Francesco Squarcione (c. 1395 – after 1468) was an Italian artist from Padua. His pupils included Andrea Mantegna (with whom he had many legal battles), Cosimo Tura and Carlo Crivelli. There are only two works signed by him: the Madonna and Child (now in Berlin) and the Lazara Altarpiece (now in Padua).

Virgin and Child (c. 1460), poplar wood, 82 x 70 cm, Staatliche Museen, Berlin

Biography edit

Squarcione, whose original vocation was tailoring, appears to have had a remarkable enthusiasm for ancient art, and a faculty for acting. Squarcione was interested in ancient Rome; he travelled in Italy, and perhaps Greece, collecting antique statues, reliefs, vases, and other works of art, forming a collection of such works, making drawings from them himself, and throwing open his stores for others to study from. Based on this collection, he undertook works on commission for which his pupils no less than himself were made available. As many as 137 painters and pictorial students passed through his school, established in 1431 and which became famous all over Italy.[1] Squarcione's favorite pupil was Mantegna. Squarcione taught Mantegna the Latin language and instructed him to study fragments of Roman sculpture.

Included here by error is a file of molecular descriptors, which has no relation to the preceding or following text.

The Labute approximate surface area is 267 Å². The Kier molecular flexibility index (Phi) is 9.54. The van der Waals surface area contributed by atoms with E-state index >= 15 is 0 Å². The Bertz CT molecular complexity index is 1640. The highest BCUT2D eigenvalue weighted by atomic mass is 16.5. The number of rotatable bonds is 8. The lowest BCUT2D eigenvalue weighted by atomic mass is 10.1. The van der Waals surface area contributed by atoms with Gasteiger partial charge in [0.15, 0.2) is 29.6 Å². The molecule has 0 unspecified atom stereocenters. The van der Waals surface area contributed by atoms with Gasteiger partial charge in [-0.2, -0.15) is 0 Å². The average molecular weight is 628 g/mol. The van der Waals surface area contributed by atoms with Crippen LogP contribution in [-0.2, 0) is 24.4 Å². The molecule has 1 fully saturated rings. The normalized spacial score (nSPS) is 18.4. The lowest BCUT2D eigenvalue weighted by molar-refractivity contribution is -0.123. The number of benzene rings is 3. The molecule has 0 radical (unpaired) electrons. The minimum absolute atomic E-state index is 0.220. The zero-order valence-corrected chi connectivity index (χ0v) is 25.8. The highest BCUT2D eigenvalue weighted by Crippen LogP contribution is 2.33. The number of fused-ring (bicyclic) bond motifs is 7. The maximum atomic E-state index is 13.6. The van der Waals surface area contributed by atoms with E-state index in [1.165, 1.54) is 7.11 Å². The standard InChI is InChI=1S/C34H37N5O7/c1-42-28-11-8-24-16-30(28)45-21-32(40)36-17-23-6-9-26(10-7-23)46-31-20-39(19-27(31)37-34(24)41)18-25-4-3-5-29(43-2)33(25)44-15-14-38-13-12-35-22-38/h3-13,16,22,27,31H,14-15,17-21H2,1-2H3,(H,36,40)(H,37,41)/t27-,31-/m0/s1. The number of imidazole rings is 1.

Squarcione's Polyptych of Lazarus, originally in the Carmine church in Padua, is now on display in the Museo Civici di Padua at the former Eremitani monastery.

Pupils or followers of Squarcione include Francesco Verla, Pietro Calzetta, and Andrea Bellunello.

References edit

  1. ^ "Padua". Oxford Art Online. {{cite web}}: Missing or empty |url= (help) 3 December 2016